LaMothe also wrote Heresies of the Heart: Developing Emotional Wisdom (2009), Becoming Alive: Psychoanalysis and Vitality (2005), and Revitalizing Faith through Pastoral Counseling (2001), along with journal articles on a range of psychoanalytic themes. Among those articles are "Freud's Envy of Religious Experience," "Political Humiliation, Object Use," and "Psychological Changes in the Life of Malcolm X." In this volume, he intends to add to psychoanalytic anthropology. He draws often from the works of Ronald Fairbairn, Ian Suttie, and Donald Winnicott, and from philosopher John Macmurray. LaMothe asserts that analysis should include assessment of the parts played by economics, politics, and social domains on the person's community. Highly readable concrete characterizations of his therapy with particular patients-in-community bring theory to life. Chapter titles adequately represent coverage: "Psychoanalysis and Community," "Persons-in-Community," "Being Alive Together: Potential Space, Transitional Objects, and Persons-in-Community," "Communion of Everyday Life: Motivation, the Unconscious, and the Struggle of and for Community," "Transference Love in Light of Communion and Community," and "Psychoanalysis and Community: Strengths, Limitations, and Challenges." Of interest to the psychoanalytic community. Summing Up: Recommended. Professionals.
)“In this superbly written book, Ryan LaMothe draws attention to a reality which Sigmund Freud took for granted both personally and professionally: our profound need for a community in which we experience a deep sense of identity and interpersonal safety. LaMothe’s penetrating discussions of the writings of philosopher John Macmurray and psychoanalyst D.W. Winnicott on intersubjectivity and the person-in-community articulate an understanding which churches and other religious societies would do well to exemplify—especially in an age when the needs of individuals for community have become particularly acute. I especially appreciated the fact that the author presents himself as one who experiences such communities in his own life. Thus, he is not an idealistic visionary but a hopeful realist who longs for others to know what he has known.”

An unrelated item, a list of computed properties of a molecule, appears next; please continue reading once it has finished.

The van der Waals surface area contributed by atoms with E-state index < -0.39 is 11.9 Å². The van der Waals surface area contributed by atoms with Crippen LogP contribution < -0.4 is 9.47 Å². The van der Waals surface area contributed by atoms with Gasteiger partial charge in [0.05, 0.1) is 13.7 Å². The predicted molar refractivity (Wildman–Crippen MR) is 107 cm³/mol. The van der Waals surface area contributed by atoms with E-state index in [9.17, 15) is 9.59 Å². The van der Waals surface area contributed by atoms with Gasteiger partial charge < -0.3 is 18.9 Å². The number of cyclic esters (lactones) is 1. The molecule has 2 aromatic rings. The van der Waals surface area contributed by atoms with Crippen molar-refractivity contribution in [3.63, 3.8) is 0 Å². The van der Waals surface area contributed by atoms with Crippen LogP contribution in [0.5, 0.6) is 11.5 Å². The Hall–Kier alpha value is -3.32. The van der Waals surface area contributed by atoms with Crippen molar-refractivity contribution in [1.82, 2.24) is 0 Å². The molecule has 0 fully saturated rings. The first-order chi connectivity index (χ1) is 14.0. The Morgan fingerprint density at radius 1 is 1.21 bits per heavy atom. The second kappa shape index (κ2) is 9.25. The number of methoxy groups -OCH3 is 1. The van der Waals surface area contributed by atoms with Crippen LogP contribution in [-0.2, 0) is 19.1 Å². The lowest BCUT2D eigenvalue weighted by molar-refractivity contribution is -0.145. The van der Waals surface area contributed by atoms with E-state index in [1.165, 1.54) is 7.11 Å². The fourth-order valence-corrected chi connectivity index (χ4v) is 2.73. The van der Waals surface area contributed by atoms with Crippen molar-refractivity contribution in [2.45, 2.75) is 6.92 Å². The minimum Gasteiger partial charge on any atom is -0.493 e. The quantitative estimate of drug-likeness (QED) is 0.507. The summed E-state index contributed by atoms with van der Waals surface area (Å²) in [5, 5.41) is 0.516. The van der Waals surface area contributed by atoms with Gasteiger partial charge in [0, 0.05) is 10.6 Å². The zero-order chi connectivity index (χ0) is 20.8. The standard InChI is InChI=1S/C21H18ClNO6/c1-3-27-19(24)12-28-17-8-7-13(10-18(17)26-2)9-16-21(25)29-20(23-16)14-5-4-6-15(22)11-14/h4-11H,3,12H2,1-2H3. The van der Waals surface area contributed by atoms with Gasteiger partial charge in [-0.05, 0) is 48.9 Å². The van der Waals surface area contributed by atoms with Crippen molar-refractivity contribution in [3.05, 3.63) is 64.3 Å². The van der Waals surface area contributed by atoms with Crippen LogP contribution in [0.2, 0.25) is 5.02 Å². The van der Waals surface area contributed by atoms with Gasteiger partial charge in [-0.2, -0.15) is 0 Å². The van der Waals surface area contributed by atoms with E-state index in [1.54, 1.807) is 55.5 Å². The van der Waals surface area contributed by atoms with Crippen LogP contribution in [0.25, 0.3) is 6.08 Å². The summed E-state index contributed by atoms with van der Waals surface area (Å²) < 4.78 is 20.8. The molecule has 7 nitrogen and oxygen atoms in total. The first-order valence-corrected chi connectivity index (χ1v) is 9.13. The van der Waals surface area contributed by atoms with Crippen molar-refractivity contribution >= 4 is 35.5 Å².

(Donald Capps)“Ryan LaMothe offers a compelling, integrative perspective in his book Missing Us. As our culture embraces a hyper-connected social media mentality, LaMothe helps to reshape our thinking about psychoanalytic concepts of the past and the aims of therapy in the future.”
(Michael L. Stern, PhD, psychologist and family business advisor)
About the Author
Ryan LaMothe, PhD, is a professor of pastoral counseling at Saint Meinrad Seminary and School of Theology. Author of numerous articles on religion and psychoanalysis, LaMothe has also written three books, including Being Alive: Psychoanalysis and Vitality.